Just before it was supposed to be considered by a jury, the city of Chicago moved to settle a major police misconduct case in which it failed to produce a critical disciplinary report involving the officer until the middle of the trial – years after such documents were first requested.
The families of two men sued the city and ex-Chicago cop Joseph Frugoli, who was driving drunk when he was involved in a fiery crash in 2009 on the Dan Ryan Expressway, killing Fausto Manzera, 21, and Andrew Cazares, 23.
The families contended that Frugoli thought he could drink and drive with impunity since he was protected by the “code of silence” within the police department.
“He drank and he drove, all the while knowing he’d be shielded by the CPD if he were pulled over,” Tim Cavanagh, an attorney for the Cazares family, said during his closing argument, before city lawyers interjected to ask U.S. District Judge Virginia Kendall for a sidebar.
Minutes later, the settlement was announced.
Family attorneys declined to release the settlement terms pending its approval by City Council.
“In all cases, we consider many factors, including the likelihood of an adverse judgment, when choosing to recommend a settlement to the City Council,” city Law Department spokesman Bill McCaffrey said. “This lawsuit is no different, and we will recommend that it is in the best interests of the taxpayers that the case be settled.”
In his closing, Cavanagh continually hammered the city for withholding the “smoking gun” documents in the case — evidence that only came to light four days ago.
Those documents describe how Frugoli was suspended for five days in 1992 after he allegedly punched two people at the First Base Tavern in Bridgeport, grabbed one by the throat, threw them on a pool table and hit them with pool cues. He also allegedly threw glasses and broke two bar stools.
The off-duty cop later admitted he’d been drinking but “was not intoxicated.” A sergeant would testify that she’d reached the same conclusion. But Frugoli was never given a field sobriety test or Breathalyzer, records show. And he was allowed to drive away from the scene.
“We never got those critical documents before trial,” Cavanagh told jurors. “It’s obvious. These documents prove our case.”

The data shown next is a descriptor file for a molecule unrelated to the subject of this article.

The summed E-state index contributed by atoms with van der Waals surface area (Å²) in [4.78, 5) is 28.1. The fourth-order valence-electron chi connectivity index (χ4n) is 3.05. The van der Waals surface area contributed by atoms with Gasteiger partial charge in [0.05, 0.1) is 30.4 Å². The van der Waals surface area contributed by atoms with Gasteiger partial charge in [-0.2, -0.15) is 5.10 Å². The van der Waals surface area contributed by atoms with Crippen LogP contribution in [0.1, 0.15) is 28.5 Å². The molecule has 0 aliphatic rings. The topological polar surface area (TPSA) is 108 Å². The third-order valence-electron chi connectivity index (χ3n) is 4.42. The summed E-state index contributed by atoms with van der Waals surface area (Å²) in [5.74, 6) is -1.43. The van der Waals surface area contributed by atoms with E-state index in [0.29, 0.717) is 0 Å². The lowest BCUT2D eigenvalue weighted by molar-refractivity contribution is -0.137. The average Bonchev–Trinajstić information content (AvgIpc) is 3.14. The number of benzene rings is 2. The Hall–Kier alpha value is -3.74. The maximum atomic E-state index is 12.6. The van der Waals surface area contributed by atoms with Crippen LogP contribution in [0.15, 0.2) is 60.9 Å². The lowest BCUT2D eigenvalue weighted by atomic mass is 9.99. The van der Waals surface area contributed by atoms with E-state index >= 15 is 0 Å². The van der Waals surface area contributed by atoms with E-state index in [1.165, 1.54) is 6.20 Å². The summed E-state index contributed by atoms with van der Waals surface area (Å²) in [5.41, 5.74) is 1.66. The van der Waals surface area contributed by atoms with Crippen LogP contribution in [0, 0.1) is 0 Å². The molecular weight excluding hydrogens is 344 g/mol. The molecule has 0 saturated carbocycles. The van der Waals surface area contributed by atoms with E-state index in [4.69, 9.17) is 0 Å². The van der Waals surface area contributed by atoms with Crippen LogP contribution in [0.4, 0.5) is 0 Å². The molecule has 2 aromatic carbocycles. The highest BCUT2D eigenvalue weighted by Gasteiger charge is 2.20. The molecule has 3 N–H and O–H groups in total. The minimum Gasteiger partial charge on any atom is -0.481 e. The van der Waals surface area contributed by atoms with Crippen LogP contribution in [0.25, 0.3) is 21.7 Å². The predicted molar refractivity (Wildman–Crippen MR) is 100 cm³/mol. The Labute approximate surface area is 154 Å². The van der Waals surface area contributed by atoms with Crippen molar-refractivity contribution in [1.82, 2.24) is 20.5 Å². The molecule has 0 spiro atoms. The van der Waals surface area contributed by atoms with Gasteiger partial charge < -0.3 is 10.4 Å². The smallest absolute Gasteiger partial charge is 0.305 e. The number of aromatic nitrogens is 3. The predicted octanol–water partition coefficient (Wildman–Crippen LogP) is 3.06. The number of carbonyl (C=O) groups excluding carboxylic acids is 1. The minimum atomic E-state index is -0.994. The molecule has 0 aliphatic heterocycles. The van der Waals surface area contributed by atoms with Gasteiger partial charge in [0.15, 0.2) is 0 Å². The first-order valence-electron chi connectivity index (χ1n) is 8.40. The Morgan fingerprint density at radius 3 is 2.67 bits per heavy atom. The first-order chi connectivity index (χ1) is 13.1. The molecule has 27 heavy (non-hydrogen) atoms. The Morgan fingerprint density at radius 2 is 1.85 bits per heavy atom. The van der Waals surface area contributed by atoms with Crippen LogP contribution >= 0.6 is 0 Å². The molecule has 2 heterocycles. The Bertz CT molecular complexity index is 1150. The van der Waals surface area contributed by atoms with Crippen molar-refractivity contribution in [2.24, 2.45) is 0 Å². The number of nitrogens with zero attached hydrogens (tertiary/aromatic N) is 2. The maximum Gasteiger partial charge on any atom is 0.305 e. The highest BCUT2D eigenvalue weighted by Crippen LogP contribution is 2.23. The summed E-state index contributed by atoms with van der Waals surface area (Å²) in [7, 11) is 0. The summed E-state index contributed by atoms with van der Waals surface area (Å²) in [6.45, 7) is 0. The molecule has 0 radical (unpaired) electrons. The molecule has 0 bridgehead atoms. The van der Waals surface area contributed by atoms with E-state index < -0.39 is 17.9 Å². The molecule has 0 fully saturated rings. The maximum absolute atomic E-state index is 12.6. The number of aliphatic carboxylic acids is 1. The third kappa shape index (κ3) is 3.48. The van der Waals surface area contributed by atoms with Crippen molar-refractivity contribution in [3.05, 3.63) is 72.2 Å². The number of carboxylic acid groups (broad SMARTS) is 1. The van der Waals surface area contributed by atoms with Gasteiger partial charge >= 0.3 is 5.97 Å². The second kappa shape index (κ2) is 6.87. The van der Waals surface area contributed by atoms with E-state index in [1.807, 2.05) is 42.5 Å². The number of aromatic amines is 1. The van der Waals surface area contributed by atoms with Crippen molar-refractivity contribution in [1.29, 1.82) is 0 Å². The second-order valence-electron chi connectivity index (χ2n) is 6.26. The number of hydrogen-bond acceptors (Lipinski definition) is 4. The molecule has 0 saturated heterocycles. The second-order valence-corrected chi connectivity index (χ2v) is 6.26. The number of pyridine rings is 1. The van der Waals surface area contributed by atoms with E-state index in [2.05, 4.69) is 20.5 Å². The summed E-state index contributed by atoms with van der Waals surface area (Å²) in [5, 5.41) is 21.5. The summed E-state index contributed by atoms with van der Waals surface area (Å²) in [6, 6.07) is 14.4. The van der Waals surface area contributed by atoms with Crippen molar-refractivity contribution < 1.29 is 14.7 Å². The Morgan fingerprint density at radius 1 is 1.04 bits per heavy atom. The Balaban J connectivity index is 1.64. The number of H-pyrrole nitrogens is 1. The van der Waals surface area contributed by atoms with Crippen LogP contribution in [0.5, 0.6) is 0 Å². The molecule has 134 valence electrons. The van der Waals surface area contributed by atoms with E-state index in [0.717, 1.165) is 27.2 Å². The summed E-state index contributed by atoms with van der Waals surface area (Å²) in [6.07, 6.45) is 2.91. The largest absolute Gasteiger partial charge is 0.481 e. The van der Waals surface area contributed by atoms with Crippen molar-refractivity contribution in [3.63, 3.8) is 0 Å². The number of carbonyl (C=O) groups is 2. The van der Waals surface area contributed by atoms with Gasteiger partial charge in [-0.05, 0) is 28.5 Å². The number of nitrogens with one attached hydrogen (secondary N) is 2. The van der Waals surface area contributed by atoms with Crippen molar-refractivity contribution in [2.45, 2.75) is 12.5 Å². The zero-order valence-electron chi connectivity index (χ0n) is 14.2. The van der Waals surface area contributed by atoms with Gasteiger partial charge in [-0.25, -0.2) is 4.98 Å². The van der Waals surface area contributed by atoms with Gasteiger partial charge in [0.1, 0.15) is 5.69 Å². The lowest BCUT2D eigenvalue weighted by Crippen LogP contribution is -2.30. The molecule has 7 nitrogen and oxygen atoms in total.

The bar fight put Frugoli on a “path of destruction” up to the fatal crash. Frugoli was sentenced to eight years in prison in 2012 for driving drunk and killing the men.
His testimony last week triggered the discovery of the new evidence when the imprisoned ex-cop testified about being disciplined after the bar fight. He got away with a five-day suspension.
“I think the code of silence is so deep, so entrenched, that Joe Frugoli tried to help the city out in this case, and thought it would be helpful to say that he had been suspended in the past,” Cavanagh told reporters after the settlement was reached.
That testimony instead opened a “big can of worms” for the city, Cavanagh said, leading to the documents that attorneys for the families had asked for years ago.
“They proved what we had been saying for the last eight years: There’s a code of silence with alcohol-related incidents in the city of Chicago, and city cops gave Joe Frugoli a couple of passes, and that led to this horrible crash on April 10, 2009,” Cavanagh said.
Kevin Conway, an attorney for the Manzera family, said afterward that there had been no discussion of a settlement until the past two days, after the new documents came to light.
“The Manzera and Cazares families have suffered a tremendous amount,” Conway said. Family members huddled together in the lobby of the Dirksen Federal Building declined to speak with reporters.
The city has repeatedly found itself in hot water for failing to turn over evidence in police misconduct cases. Cavanagh said he didn’t think city lawyers intentionally withheld the 116 pages of Frugoli’s disciplinary reports.
“It’s something that the judge, quite frankly, she’ll still have jurisdiction to look at and see why were these critical documents not turned over during the case. It prejudiced our ability to get all the facts in front of the jury,” he said.
The attorneys declined to say if any sanctions against the city were included in the terms of the settlement.
Asked if the code of silence exists, Cavanagh said there “can’t be any doubt about it.”
“This family has been victimized by it, and it’s time for the city to take responsibility and get rid of it,” he said.
Frugoli is scheduled for release from prison in April 2019.